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THE BASICS: This sweet, memoir-like, devised-for-staged-reading play by A. R. Gurney is at last getting its WNY premiere, thanks to the Road Less Traveled Productions, who have been championing Gurney with a multi-year retrospective. The production, directed the by RLT’s Scott Behrend, runs weekends at the Market Arcade Centre through May 13th. The play runs about 90 minutes; there is no intermission.
THUMBNAIL SKETCH: Buffalo and environs. Late 30’s into the war years. Young Eddie (read A. R. Gurney) finds his safe, privileged world rocked by the unexpected split-up of his grandparents. And he’s not alone. When grandpa’s oldest friend horns in on grandma, precipitating a divorce and remarriage, pretty much all of Old Buffalo is talking. What’s a respectable family to do?
THE CAST, THE PLAY, THE PRODUCTION: As our protagonist (and narrator) Eddie, Bob Grabowski quite handily transforms himself from scamp to young-man-coming-of-age. Playing “young” is always a hazard for actors; Grabowski does a pretty darn good job. Keep an eye on his highly expressive face. Dave Hayes and Lisa Vitrano play Eddie’s parents, Harvey and Jane. Hayes is low key but very competent as the Suck-up Son-in-Law and Flustered Dad. Vitrano is quite touching as Eddie’s heartbroken, (grand)father-partial mom. Veterans Joseph Natale and Kathleen Betsko Yale play the estranged grandparents. Ms. Betsko Yale intones her lines with a charming patrician grandness. Natale is rather subdued, but seems more real. He’s at his twinkly best explaining to his grandson the Ways of the Gentleman Woodsman. Both these two have secondary roles that I wish were played more sharply at variance from their primary ones…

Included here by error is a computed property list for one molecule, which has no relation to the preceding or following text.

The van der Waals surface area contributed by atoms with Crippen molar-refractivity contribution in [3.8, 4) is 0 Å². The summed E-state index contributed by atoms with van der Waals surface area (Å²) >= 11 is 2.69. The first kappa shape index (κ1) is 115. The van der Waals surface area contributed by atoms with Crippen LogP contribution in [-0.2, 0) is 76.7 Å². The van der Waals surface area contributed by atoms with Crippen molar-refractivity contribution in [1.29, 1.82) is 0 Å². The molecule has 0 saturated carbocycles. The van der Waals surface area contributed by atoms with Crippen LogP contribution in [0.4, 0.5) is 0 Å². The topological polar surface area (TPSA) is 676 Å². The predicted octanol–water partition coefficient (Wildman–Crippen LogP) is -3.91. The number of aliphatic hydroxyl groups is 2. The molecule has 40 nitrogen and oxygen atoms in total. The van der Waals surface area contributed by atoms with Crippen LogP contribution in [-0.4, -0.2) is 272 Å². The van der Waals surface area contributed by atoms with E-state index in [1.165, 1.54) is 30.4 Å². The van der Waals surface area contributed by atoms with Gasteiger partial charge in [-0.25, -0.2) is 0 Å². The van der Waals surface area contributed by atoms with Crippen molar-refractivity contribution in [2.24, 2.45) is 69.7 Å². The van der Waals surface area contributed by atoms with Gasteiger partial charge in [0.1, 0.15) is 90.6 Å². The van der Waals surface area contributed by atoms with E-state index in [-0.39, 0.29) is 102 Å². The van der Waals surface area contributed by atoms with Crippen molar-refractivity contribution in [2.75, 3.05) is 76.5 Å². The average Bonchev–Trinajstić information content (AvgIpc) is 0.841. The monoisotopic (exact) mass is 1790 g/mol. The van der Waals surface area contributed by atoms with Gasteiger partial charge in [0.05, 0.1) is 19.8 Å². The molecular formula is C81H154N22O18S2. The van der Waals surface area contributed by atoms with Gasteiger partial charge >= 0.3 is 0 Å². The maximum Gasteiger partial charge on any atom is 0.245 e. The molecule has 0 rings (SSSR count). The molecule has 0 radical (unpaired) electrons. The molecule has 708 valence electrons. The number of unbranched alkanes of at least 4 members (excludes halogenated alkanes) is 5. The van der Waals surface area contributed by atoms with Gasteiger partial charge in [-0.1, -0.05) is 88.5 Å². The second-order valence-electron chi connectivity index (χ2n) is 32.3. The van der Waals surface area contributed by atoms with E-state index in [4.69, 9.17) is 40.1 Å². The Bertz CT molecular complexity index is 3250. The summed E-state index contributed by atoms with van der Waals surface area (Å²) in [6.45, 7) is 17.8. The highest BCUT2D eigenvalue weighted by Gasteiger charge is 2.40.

The play (as Eddie explains at the outset) has apparently had its troubles. It shifts locale a lot for a conventional stage piece, but is too conversational to be a novel. It might still make a good screenplay, if Gurney has the inclination. As sweet and sentimental as it is, VOICES is static in the manner of virtually all staged readings. The production choices here don’t help. If ever there was a play crying out for an Old Buffalo slide show, this is it. All we get visually is a large, ungainly looking tree, some primitive black house shapes and an oriental rug. The occasional scraps of music played under the dialogue are too quiet, and prove a mere distraction. Director Behrend (or is it the playwright himself?) does achieve one fine moment, when Grandma and Grandpa, who, like all the others in the show, have been simply reading to the audience, turn and look at one another. Clearly, someone needed to bring more stagecraft to ANCESTRAL VOICES. It’s vintage Gurney, though, and quite a treat even without it.

*HERD OF BUFFALO (Notes on the
Rating System)

ONE BUFFALO:  This means trouble.   A dreadful play, a highly flawed production, or both.  Unless there is some really compelling reason for you to attend (i.e. you are the parent of someone who is in it), give this show a wide berth.

TWO BUFFALOS:  Passable, but no great shakes.  Either the production is pretty far off base, or the play itself is pr
  Unless you are the sort of person who’s happy just going to the theater, you might look around for something else.

THREE BUFFALOS:  I still have my issues, but this is a pretty darn good night at the theater.  If you don’t go in with huge expectations, you will probably be pleased.

FOUR BUFFALOS:  Both the production and the play are of high caliber.  If the genre/content are up your alley, I would make a real effort to attend.

FIVE BUFFALOS:  Truly superb–a rare rating.  Comedies that leave you weak with laughter, dramas that really touch the heart.  Provided that this is the kind of show you like, you’d be a fool to miss it!

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